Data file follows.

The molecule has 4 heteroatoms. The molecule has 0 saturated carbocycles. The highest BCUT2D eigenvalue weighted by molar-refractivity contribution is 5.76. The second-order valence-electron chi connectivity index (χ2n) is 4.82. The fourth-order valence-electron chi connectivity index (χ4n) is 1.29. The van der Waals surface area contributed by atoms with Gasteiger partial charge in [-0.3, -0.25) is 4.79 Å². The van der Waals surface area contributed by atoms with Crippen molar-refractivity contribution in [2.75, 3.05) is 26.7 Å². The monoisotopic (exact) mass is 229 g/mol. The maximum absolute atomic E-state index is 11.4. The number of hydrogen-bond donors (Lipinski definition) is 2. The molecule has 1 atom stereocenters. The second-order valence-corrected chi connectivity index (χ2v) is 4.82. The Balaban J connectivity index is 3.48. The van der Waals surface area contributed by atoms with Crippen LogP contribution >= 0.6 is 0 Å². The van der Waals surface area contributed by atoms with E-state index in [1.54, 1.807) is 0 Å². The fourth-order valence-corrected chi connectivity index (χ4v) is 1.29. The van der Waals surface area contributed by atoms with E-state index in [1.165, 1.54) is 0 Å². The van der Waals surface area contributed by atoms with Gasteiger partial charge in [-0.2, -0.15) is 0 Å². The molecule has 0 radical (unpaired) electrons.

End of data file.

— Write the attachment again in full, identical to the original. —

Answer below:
The molecule has 4 heteroatoms. The molecule has 0 saturated carbocycles. The highest BCUT2D eigenvalue weighted by molar-refractivity contribution is 5.76. The second-order valence-electron chi connectivity index (χ2n) is 4.82. The fourth-order valence-electron chi connectivity index (χ4n) is 1.29. The van der Waals surface area contributed by atoms with Gasteiger partial charge in [-0.3, -0.25) is 4.79 Å². The van der Waals surface area contributed by atoms with Crippen molar-refractivity contribution in [2.75, 3.05) is 26.7 Å². The monoisotopic (exact) mass is 229 g/mol. The maximum absolute atomic E-state index is 11.4. The number of hydrogen-bond donors (Lipinski definition) is 2. The molecule has 1 atom stereocenters. The second-order valence-corrected chi connectivity index (χ2v) is 4.82. The Balaban J connectivity index is 3.48. The van der Waals surface area contributed by atoms with Crippen LogP contribution >= 0.6 is 0 Å². The van der Waals surface area contributed by atoms with E-state index in [1.54, 1.807) is 0 Å². The fourth-order valence-corrected chi connectivity index (χ4v) is 1.29. The van der Waals surface area contributed by atoms with E-state index in [1.165, 1.54) is 0 Å². The van der Waals surface area contributed by atoms with Gasteiger partial charge in [-0.2, -0.15) is 0 Å². The molecule has 0 radical (unpaired) electrons.